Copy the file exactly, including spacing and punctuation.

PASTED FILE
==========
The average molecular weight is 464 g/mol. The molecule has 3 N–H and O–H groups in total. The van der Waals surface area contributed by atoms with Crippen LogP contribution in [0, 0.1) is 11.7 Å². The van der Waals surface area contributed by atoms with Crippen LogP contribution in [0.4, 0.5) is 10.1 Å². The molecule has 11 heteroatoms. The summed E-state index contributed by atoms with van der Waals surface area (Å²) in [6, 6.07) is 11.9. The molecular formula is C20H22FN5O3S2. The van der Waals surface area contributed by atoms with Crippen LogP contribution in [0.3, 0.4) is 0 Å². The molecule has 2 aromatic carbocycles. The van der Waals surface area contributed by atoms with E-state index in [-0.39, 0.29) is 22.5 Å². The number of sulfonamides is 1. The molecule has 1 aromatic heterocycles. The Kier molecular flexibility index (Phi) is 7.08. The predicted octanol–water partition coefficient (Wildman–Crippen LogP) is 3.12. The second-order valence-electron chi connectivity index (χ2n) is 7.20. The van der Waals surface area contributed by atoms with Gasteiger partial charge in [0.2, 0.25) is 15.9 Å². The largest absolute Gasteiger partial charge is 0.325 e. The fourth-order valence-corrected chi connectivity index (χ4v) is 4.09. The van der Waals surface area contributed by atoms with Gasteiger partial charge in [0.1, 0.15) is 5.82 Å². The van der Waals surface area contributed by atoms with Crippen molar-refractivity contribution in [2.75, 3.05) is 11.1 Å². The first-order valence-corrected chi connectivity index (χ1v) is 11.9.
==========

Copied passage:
The average molecular weight is 464 g/mol. The molecule has 3 N–H and O–H groups in total. The van der Waals surface area contributed by atoms with Crippen LogP contribution in [0, 0.1) is 11.7 Å². The van der Waals surface area contributed by atoms with Crippen LogP contribution in [0.4, 0.5) is 10.1 Å². The molecule has 11 heteroatoms. The summed E-state index contributed by atoms with van der Waals surface area (Å²) in [6, 6.07) is 11.9. The molecular formula is C20H22FN5O3S2. The van der Waals surface area contributed by atoms with Crippen LogP contribution in [0.3, 0.4) is 0 Å². The molecule has 2 aromatic carbocycles. The van der Waals surface area contributed by atoms with E-state index in [-0.39, 0.29) is 22.5 Å². The number of sulfonamides is 1. The molecule has 1 aromatic heterocycles. The Kier molecular flexibility index (Phi) is 7.08. The predicted octanol–water partition coefficient (Wildman–Crippen LogP) is 3.12. The second-order valence-electron chi connectivity index (χ2n) is 7.20. The van der Waals surface area contributed by atoms with Gasteiger partial charge in [0.2, 0.25) is 15.9 Å². The largest absolute Gasteiger partial charge is 0.325 e. The fourth-order valence-corrected chi connectivity index (χ4v) is 4.09. The van der Waals surface area contributed by atoms with Gasteiger partial charge in [0.1, 0.15) is 5.82 Å². The van der Waals surface area contributed by atoms with Crippen molar-refractivity contribution in [2.75, 3.05) is 11.1 Å². The first-order valence-corrected chi connectivity index (χ1v) is 11.9.